In a new case called Syers Properties III, Inc. v. Ann Rankin, et al., the Court of Appeal held that a prevailing party that is entitled to recover attorneys’ fees may seek an award of “reasonable” attorneys’ fees even if it exceeds the hourly rate actually paid by the client.
In the case, the plaintiff sued its former attorneys for legal malpractice. The retainer agreement between the plaintiff client and defendant law firm contained a provision entitling the prevailing party in an action to an award of attorneys’ fees. After the defendants prevailed at trial, they sought attorneys’ fees.
The defendants requested fees based on the “prevailing rate or market rate” in the San Francisco Bay Area, where the case was venued, but did not disclose to the court what the defendants’ attorneys were actually paid. The trial court awarded the defendants over $843,000 in attorneys’ fees.
The plaintiff appealed, arguing that the proper measure of the fee award should be the amount of fees actually incurred, not the market rate or “reasonable” rate. The Court of Appeal rejected the argument and affirmed the fee award, finding, “There is no requirement that the reasonable market rate mirror the actual rate billed.”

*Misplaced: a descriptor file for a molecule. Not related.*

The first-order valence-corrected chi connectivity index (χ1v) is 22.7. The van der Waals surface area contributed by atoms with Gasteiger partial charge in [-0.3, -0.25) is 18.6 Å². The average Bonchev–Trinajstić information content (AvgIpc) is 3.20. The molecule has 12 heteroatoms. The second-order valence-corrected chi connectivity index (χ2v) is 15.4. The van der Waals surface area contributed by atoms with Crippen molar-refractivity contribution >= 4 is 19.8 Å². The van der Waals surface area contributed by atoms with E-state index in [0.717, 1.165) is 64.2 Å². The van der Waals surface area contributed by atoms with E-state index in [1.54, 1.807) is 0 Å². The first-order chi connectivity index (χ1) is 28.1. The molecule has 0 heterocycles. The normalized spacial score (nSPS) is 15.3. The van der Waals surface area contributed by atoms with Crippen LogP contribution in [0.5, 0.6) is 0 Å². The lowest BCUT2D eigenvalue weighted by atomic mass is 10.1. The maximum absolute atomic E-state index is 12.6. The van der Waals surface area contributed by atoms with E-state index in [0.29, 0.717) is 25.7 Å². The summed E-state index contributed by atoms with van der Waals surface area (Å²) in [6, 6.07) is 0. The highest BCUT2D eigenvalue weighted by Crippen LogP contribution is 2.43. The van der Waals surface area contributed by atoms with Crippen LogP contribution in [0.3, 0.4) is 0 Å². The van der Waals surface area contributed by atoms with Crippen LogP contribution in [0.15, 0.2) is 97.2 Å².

This case is potentially significant to parties represented by counsel retained by insurance, as was the situation in Syers Properties. In such instances, the hourly rate actually paid to counsel is often below the market rate. Under this new precedent, if a party defended by insurance prevails at trial and is entitled to an award of attorneys’ fees, counsel may seek fees that are “reasonable” or market rate in the community, even if that amount exceeds the rate actually paid by insurance.